Unbending partisanship won’t help solve problems facing the nation
Everything in moderation. That has always held appeal as a sound rule to live by, whether it’s giving myself permission to occasionally devour that beyond-decadent dessert or have just one more glass of wine (as long as someone else is driving). Avoid dwelling in the extremes and everything will be OK, right? I’ve found plenty of other relevant applications, such as trying to quantify for my preteen son just how many hours of video games would be considered excessive. Could this mantra also apply to our political discourse? Clearly that’s not the state of our nation right now. And it’s been especially true in so many recent discussions over healthcare policy and other health-related matters. In these times, maybe it’s best to borrow a line from Oscar Wilde: “Moderation is a fatal thing; nothing succeeds like excess.”
If that success is measured by advanced stages of legislative gridlock and partisan polarization, then our excesses should be cheered. But count me out.
Anybody giving even cursory attention to the headlines lately knows how deeply healthcare has been mired in the excesses of political rhetoric. The past couple of weeks alone have shown how one subject—insurance coverage for contraceptives—can hijack the national agenda, devolving from a mostly civil debate over First Amendment freedoms into something much more dark and divisive, as the Rush Limbaugh flap proved.
Moderation in politics? Many will say that’s just not the American way—that we like our encounters in the national public square to be raucous and unencumbered. But searching for common ground has also been our tradition. Let’s remember the spirited community townhall meetings across the country during the summer of 2009 in the runup to votes on the healthcare reform legislation. Those did indeed offer a glimpse of the best and worst of our democratic process, but they were just the opening act of what has been unfolding ever since.
We can tune in to talk-radio on any given day—listening to stations catering to the political left or right—and we’ll hear name-calling, reputations being assailed and complete distortions of public policy (think of the absurd discussions of “death panels” allegedly part of the Patient Protection and Affordable Care Act). One key difference, however, is most of that nastiness targets elected officials or other public figures. What does it say about the state of our public discourse when a student—no matter how much of an activist she might be—is vilified and smeared just for giving an opinion during a congressional hearing? It says we’re getting locked into extremism.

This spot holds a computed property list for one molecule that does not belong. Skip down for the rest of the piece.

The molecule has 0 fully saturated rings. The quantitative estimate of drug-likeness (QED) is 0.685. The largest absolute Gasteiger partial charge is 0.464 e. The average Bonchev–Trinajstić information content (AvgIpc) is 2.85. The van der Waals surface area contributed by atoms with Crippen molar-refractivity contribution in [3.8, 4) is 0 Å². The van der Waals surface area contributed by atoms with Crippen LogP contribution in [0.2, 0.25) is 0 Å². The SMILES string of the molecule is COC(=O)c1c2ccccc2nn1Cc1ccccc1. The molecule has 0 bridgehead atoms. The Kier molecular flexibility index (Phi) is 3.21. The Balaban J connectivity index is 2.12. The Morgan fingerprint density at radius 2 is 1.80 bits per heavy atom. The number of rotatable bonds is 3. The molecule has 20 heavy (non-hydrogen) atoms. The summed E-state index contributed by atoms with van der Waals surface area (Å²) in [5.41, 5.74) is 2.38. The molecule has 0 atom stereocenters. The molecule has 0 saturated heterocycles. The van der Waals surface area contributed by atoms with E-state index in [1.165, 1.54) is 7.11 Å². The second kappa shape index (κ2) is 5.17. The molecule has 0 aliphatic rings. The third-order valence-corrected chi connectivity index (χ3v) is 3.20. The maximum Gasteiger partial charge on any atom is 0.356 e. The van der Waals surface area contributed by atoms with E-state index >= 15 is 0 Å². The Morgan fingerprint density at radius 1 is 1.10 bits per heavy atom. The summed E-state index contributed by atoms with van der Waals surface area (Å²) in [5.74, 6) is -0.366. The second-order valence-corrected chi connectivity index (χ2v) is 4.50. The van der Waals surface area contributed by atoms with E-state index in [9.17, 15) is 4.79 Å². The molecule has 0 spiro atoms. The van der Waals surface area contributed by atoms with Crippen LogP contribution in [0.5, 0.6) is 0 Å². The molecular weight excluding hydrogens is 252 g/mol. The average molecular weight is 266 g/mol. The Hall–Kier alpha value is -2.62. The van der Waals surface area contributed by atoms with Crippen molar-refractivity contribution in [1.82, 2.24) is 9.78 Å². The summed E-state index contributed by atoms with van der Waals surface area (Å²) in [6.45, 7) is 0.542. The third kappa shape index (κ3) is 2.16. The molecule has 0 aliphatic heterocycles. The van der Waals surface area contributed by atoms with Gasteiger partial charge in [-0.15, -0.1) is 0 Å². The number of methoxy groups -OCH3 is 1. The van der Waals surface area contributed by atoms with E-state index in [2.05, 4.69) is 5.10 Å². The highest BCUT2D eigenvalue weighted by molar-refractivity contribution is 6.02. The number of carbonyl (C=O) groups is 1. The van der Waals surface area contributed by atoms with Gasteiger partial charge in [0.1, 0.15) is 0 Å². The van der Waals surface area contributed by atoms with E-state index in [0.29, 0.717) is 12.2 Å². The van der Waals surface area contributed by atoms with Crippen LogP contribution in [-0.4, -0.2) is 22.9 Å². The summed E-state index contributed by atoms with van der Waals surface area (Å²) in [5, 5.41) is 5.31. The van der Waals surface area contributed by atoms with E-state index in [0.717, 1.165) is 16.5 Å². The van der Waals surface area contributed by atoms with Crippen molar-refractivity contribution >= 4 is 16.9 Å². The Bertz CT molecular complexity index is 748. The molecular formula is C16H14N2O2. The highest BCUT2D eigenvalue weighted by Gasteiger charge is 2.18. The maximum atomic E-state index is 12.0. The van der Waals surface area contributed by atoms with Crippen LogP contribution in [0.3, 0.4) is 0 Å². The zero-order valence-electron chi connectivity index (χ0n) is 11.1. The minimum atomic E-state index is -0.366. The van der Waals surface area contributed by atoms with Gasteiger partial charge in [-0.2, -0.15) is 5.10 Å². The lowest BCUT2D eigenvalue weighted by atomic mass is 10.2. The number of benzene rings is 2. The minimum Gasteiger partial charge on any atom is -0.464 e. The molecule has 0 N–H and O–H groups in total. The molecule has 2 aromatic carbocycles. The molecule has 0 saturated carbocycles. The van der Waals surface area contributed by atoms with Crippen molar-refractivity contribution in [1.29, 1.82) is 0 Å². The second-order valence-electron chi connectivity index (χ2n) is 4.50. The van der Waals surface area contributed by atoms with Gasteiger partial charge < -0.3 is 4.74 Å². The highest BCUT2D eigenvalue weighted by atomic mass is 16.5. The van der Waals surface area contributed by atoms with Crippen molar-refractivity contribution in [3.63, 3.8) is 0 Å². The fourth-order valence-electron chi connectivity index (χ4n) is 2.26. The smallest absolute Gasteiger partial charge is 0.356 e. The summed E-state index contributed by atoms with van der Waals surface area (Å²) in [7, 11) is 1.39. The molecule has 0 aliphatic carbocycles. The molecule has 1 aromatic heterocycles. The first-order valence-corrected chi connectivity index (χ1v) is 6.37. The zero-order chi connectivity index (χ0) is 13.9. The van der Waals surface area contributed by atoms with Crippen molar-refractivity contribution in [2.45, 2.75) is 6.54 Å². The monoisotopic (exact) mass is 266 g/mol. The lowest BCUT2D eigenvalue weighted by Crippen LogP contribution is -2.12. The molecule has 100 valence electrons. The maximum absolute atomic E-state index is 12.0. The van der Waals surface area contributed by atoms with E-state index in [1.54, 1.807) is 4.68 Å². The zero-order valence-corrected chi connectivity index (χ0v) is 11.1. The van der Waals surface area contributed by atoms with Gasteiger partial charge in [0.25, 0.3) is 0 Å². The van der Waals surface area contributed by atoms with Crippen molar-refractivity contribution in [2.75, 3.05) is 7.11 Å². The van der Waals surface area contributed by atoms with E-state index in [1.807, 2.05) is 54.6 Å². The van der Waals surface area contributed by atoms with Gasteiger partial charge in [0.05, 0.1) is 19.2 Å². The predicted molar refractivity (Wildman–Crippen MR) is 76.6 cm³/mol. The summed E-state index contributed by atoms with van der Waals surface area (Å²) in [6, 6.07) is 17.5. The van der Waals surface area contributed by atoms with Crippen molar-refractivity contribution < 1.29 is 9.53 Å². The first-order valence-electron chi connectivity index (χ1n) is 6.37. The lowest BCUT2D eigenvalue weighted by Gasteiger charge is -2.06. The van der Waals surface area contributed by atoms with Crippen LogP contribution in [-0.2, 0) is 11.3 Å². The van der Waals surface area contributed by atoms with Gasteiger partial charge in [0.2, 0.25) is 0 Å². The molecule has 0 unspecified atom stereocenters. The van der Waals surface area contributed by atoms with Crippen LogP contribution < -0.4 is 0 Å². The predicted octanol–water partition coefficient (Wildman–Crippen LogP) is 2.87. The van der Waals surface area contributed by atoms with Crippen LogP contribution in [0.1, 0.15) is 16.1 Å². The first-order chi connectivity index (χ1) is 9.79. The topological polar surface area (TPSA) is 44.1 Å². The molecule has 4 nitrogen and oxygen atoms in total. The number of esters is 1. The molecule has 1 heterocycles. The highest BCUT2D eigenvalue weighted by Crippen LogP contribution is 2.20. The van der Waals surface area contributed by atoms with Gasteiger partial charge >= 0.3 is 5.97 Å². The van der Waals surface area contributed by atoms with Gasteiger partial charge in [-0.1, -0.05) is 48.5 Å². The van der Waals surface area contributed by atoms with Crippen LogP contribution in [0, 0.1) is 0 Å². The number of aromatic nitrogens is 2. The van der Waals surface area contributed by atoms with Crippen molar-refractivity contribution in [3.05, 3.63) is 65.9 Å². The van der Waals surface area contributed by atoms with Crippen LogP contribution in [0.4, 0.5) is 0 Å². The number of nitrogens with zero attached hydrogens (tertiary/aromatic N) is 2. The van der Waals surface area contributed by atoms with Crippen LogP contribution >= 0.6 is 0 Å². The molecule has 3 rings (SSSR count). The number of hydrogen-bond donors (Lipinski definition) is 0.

As if we need more evidence of the problem, late last month, U.S. Sen. Olympia Snowe, a moderate Republican from Maine known for her ability to cross the aisle in search of bipartisanship, announced she would not be seeking a fourth term. She cast the decisive vote on the Senate Finance Committee in 2009 to advance the healthcare reform bill, even though she didn’t vote for it on the Senate floor.
In explaining her decision to step down, Snowe cited what she called the “dysfunction and political polarization” of the Senate. “In a politically diverse nation, only by finding … common ground can we achieve results for the common good,” she wrote in a Washington Post commentary. “That is not happening today and, frankly, I do not see it happening in the near future.” She reiterated the need “to find solutions that unite us rather than divide us.”
Unfortunately, those divisions run deep, but there’s always hope that voters across the country this November will choose candidates who they believe can be more than moderately successful at solving our nation’s problems. Assistant Managing